I like books. I like good books. But I'm not concerned about getting a buddy out of every reading experience. A book can be a good friend, but there's nothing like a living friend.


There is more to life than reading

With all of phrases out there on the internet about the joys of reading, that title probably doesn't seem fitting. For someone who loves to read, it feels funny saying it.

Over the past few weeks, I've read what others have read, how much others have read, what the favourite books of 2014 were for others. And now I'm reading how much, how often, which books, and what approach to reading others have in mind for their reading in 2015. All of that discussion inspires me to evaluate my own reading goals.

Of course, the goal every year is just to read as time allows. In 2015, I plan not to review books, because frankly, I don't enjoy reading on a digital device, and I don't like being rushed. I want to really know the books by the end of reading.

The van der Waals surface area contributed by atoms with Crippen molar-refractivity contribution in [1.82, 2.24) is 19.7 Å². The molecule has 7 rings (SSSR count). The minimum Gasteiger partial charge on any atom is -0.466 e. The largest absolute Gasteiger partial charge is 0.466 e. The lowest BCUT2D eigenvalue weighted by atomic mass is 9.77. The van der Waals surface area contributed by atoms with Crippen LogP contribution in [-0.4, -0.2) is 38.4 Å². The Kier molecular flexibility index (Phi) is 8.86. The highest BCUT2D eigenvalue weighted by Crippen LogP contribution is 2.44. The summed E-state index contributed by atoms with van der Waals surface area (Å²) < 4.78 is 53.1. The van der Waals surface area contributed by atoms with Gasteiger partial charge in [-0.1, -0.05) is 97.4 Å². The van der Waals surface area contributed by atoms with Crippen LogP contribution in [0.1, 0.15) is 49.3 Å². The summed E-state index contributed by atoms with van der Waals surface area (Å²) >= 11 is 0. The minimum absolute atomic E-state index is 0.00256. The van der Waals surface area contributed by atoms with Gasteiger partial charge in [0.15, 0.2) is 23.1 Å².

This year, my goal for reading is, obviously to read Scripture more, and study it well, especially as it relates to my teaching. That is my priority. After that, I have only four books so far that I want to finish for sure in 2015:

The Existence and Attributes of God, by Stephen Charnock. I'm aiming to have it read by the end of April.

Selina, Countess of Huntingdon, Faith Cook. 

From Heaven He Came and Sought Her. I read the first four chapters already, but got interrupted.

New Horizons in Hermeneutics by Anthony Thiselton. I saw Thiselton's work referred to in Is There a Meaning in This Text over and over again, so I want to read this.

I have a few fiction books in mind which are easily managed over a weekend, but other than that and the commentaries I use for my teaching, my reading goals are flexible.

But I have other goals.

I want to take more pictures, and get better at it.

I want to knit my husband a sweater.

I want to knit really cute scarves for two little girls I know.